Navigating the internet in an orderly manner
Pinterest has been around for a couple of years on the world wide web, but has just launched officially in the UK. When I first heard about Pinterest, I wasn't interested in creating an account. I already have a Tumblr account which I love. It is a wordless stream of images that inspire me and I love the weird, dark, psychedelic corners of that particular online world. I felt Pinterest didn't fill a specific need of mine and would therefore become just another account for me to manage. It also seemed to be a place where people collected images of products they wanted to buy, which didn't interest me.
I was coaxed reluctantly into joining by Melanie Bowles of The People's Print. We were running a collage-based fabric design competition together, and Melanie believed we should create public mood boards that people entering the competition could use to inspire their design process. Melanie invited me to join her 'I have no fear of depths' board , which focusses on joyful abandonment and the beauty of deep unknown oceans. I created 'We shall not cease form exploration' which collects images of explorers and adventurers of the skies, the seas and the wild recesses of planet earth, including these:
It was clear that all three of the winning designs had been created with inspiration from our mood boards.
As I have mentioned before on this blog, I am naturally prone to physical disorder, though I am a big fan - almost a worshiper - of orderliness, which I strive towards at all times. This is my desk area at probably it's most tidy.
I am also a naturally visual person, and find things most easy to understand when they are presented in a visual way. This is the reason I originally started making illustrated sewing instructions, and also why I love a good infographic! I am a ceaseless list writer and often my lists take visual form. This is the list I jotted down when ideas for styling the next DIYcouture photo shoot were keeping me awake one night.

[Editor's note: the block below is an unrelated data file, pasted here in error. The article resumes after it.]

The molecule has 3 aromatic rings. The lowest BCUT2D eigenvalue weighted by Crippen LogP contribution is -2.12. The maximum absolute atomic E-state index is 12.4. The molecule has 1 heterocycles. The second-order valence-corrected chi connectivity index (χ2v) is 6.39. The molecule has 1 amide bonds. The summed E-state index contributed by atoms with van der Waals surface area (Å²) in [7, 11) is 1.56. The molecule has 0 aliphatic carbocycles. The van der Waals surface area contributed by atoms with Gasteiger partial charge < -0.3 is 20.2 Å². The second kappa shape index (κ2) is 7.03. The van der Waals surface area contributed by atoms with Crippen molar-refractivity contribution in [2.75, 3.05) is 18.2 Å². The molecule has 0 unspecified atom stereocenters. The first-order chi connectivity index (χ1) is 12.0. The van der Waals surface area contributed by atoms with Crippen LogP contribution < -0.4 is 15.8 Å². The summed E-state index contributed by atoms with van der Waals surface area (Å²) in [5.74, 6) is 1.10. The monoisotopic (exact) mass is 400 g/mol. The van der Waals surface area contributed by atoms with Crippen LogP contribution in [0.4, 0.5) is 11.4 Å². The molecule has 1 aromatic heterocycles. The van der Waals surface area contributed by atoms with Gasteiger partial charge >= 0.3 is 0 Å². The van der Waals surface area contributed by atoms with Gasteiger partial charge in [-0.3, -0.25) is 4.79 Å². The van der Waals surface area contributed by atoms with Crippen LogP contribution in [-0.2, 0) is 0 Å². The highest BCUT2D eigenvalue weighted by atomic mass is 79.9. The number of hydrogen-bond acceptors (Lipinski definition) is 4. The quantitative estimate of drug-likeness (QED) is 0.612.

Pinterest therefore works with my brain very well. Unlike a blog that shows a vertically linear stream of posts, Pinterest allows me to collect a number of images into a group. In a way this allows me to 'keep' them, almost like a visual form of internet favourites.
The following images are from the Pinterest board I created to help focus my ideas for styling the next DIYcouture photo shoot (which will show the clothing created from the winning fabric designs). This image of palm leaves was originally posted on a Tumblr called Eidetica.
This image was originally posted by Susie Bubble as part of a blog post about inspirational styling and photography. The imaged was pinned by textile designer Francesca Colussi.
Alone, they are great images. As part of a group of pictures that I have curated, they take on different meaning.
I have collected these images with purpose and return to them in the build up to my shoot as I build props, cover old shoes in new fabric and design backdrops. In this way, Pinterest has become a very useful tool to me and I must thank Melanie for forcing me to use it.
Pinterest are now promoting their services specifically to a UK audience and have launched a 'Pin It Forward' campaign, where bloggers discuss how they use Pinterest and introduce other bloggers who find Pinterest useful. I must say they are not paying us to do this and I am happy to encourage people to sign up, as I needed that extra push to sign up too. If you are now interested in Pinterest, please do sign up and follow my boards. Rather than running word searches, I find it useful to seek out designers I like who have Pinterest accounts and see where their boards take me, so I do hope mine can lead you down some unexpected online avenues.